The Import Process

Host: Lisa Wood/ AGP Indonesia
Written by Lisa Wood – Traceability Officer, AGP.

Today is a day where I’m not going to show you any cows. Today is about some of the people behind the scenes.  Let’s face it, without people we cannot put systems in place that result in positive animal welfare outcomes.

Without further ado, I’d like to introduce some of the team: Thama, he’s the main man when it comes to the importing cattle paperwork and Oka, who help keeps Indo government happy and does lots of other odd admin jobs (like co-coordinating with the auditors). Over the coming week I’ll be introducing you to more of the people that help make all this possible.

 2 20130614-ThamaThis is Thama at his desk, in the middle of preparations for the next shipment.


The first step is to prepare the quota letter based on Indonesian government approval for the import of feeder cattle to our exporter. This is then sent to the exporter. They cannot sell us more cattle than we have approval to receive.

Next job is to make the schedule for cattle importation. This includes the quantities of heifers and or steers. The cattle must be over 300kg but less than 350kg per head; the actual loading date and the sail date. It is very important that we communicate and work with the exporter about the import schedule – loading in Australia and the import documentation required by us, like the Bill of Loading and the Health Certificate, that shows that the cattle have been vaccinated and declared healthy by an AQIS (Australian Quarantine Inspection Service) vet before departure from Australia.

When this is finished, I must start to prepare for customs clearance in Indonesia.

  1. Get the unloading approval from customs
  2. Completing customs duty & port authority
  3. Get permit from Animal Quarantine Centres
  4. Prepare Stevedoring for cattle unloading. They must know how many cattle we will import for preparing the trucks needed.
  5. Mobilisation of cattle to the feedlot

This is a very busy time of going to different government offices to make sure everything is in order before the cattle get here. All our documents must be ready and complete as, of course, we must follow the government regulations. This takes about two weeks to complete.

Shipping times from Australia is about five days to Bandar Lampung and six days to Medan. Everything must be in order before the cattle get here, so we can get them off the ship and into the feedlot as quickly and as safely as possible.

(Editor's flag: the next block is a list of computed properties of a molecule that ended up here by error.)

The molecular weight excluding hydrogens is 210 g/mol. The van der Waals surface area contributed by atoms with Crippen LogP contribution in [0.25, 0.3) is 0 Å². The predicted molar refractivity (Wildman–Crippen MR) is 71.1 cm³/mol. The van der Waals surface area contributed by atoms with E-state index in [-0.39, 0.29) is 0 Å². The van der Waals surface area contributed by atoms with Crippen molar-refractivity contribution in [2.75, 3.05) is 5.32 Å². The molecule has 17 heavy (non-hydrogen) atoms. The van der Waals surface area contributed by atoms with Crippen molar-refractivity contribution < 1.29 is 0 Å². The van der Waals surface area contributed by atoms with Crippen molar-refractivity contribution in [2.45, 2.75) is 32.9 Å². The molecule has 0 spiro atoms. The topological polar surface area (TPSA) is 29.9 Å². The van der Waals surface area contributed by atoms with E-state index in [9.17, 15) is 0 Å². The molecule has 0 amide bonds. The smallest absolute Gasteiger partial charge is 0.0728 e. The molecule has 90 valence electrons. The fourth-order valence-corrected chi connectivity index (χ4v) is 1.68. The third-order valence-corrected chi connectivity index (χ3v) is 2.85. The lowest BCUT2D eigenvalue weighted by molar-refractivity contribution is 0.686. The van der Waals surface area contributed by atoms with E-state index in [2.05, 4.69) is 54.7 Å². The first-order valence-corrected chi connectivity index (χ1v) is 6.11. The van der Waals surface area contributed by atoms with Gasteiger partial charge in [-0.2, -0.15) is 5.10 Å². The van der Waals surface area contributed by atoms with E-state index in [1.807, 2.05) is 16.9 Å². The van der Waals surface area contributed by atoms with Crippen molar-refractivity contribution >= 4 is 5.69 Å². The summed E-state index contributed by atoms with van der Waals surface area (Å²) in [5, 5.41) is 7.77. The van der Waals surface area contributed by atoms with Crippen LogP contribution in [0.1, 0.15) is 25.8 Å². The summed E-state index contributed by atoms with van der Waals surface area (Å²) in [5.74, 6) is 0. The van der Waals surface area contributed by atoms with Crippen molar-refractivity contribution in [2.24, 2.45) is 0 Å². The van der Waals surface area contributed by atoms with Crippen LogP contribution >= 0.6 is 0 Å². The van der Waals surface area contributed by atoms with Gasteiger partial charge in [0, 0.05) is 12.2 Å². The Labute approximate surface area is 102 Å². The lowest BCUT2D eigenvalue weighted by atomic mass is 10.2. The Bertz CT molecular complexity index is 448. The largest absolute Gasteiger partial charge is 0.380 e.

When the ship arrives, I must give copies of all the documents to the ship’s Captain as endorsement that he is allowed to offload the cattle.

After all the cattle are offloaded and safely at the feedlot the quarantine period starts, this is two weeks long. The quarantine officers and the customs officers come to the feedlot to check on the cattle.

During the unloading of the cattle, Oka will be at the ship and the feedlot with the auditors. Even though we have technically completed our five Performance Audits, DAFF has not recognised it and we are still required to submit a performance audit for each shipment. The discharge audit is part of the overall performance audit.

2 2011-11-11 Oka This is an old photo of Oka having some down time. I couldn’t catch him on his feet, so I had to use a joke photo that somebody took. Sorry Oka 🙂

Oka books the auditors to make sure that they are on standby for an approximate date. Ships are sometimes delayed due to weather or the berths are full (sometimes). We can’t have the auditors standing on the dock waiting. Oka works with Thama checking when berthing will be and when the auditors can actually have access. He also needs to let the feedlot know when the auditors will be there for security reasons.

Oka also books and accompanies the auditors when they visit the abattoirs we supply, as part of our requirements under ESCAS. We generally have an audit once a month, so he can be quite busy. Hence using the only photo I had of him on hand.

Oka is our ‘Go To’ man. Anything weird and wonderful that needs getting done, go to Oka. Dr. Ross needed a promotional video done for Way Laga (more about that project another day). Oka got that happening.

As we don’t have as many cattle as we would like and needed to diversify, we set up a dairy. The guys at the feedlot know cows, so it made sense. We use the milk from the dairy cows for our orphan calves and the excess milk we sell.  We needed some promotional material for our new milk line – Oka got that done.

 2 20130601-Calf DairySorry, I couldn’t help myself, the calves are too cute. This is one of the calves from our dairy girls.

We have also created our own brand of packaged meat. Oka does some behind the scenes stuff with that as well. He also does a heap of other stuff for the business that does not involve me, yet I know he’s there doing his bit.

Now I know I haven’t talked much about cattle yet, I wanted to explain some of the background of what needs to happen, before an Australian cow is shipped to Indonesia. It is not a quick and simple process. It takes a lot of people to make it happen, and make it happen right, for example, the stevedores and truck drivers.

2 Stevedore TrainingAnother old photo from the vault, stevedore training in Medan. We have also trained truck drivers in animal handling techniques.

Tomorrow I’ll take you though the discharge process. Cattle will feature more, although there is still a heck of a lot of people involved; more so than any other part of the import process. Stay tuned and I’ll catch you then!